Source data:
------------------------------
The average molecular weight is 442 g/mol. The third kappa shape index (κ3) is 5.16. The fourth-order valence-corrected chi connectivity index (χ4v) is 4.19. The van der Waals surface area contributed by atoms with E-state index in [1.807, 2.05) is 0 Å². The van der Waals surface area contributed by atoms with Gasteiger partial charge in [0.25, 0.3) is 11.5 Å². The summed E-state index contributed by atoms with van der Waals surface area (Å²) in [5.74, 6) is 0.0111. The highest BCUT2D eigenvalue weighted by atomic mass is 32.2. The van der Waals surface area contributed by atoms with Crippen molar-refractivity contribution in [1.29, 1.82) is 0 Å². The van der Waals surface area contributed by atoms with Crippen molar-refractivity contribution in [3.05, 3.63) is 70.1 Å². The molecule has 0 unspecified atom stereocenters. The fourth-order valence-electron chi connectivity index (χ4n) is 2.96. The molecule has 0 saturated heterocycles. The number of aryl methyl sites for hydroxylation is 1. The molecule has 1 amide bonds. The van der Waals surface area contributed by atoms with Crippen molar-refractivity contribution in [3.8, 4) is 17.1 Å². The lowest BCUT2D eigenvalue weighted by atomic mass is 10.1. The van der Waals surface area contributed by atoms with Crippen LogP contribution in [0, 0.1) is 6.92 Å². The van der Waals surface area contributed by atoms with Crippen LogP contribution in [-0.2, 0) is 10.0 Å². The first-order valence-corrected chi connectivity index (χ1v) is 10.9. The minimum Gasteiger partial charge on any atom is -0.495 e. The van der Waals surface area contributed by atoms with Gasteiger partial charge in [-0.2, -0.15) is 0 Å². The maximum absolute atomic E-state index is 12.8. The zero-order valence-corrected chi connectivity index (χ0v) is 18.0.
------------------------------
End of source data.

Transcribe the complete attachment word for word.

The average molecular weight is 442 g/mol. The third kappa shape index (κ3) is 5.16. The fourth-order valence-corrected chi connectivity index (χ4v) is 4.19. The van der Waals surface area contributed by atoms with E-state index in [1.807, 2.05) is 0 Å². The van der Waals surface area contributed by atoms with Gasteiger partial charge in [0.25, 0.3) is 11.5 Å². The summed E-state index contributed by atoms with van der Waals surface area (Å²) in [5.74, 6) is 0.0111. The highest BCUT2D eigenvalue weighted by atomic mass is 32.2. The van der Waals surface area contributed by atoms with Crippen molar-refractivity contribution in [1.29, 1.82) is 0 Å². The van der Waals surface area contributed by atoms with Crippen molar-refractivity contribution in [3.05, 3.63) is 70.1 Å². The molecule has 0 unspecified atom stereocenters. The fourth-order valence-electron chi connectivity index (χ4n) is 2.96. The molecule has 0 saturated heterocycles. The number of aryl methyl sites for hydroxylation is 1. The molecule has 1 amide bonds. The van der Waals surface area contributed by atoms with Crippen molar-refractivity contribution in [3.8, 4) is 17.1 Å². The lowest BCUT2D eigenvalue weighted by atomic mass is 10.1. The van der Waals surface area contributed by atoms with Crippen LogP contribution in [0, 0.1) is 6.92 Å². The van der Waals surface area contributed by atoms with Crippen LogP contribution in [-0.2, 0) is 10.0 Å². The first-order valence-corrected chi connectivity index (χ1v) is 10.9. The minimum Gasteiger partial charge on any atom is -0.495 e. The van der Waals surface area contributed by atoms with Gasteiger partial charge in [-0.2, -0.15) is 0 Å². The maximum absolute atomic E-state index is 12.8. The zero-order valence-corrected chi connectivity index (χ0v) is 18.0.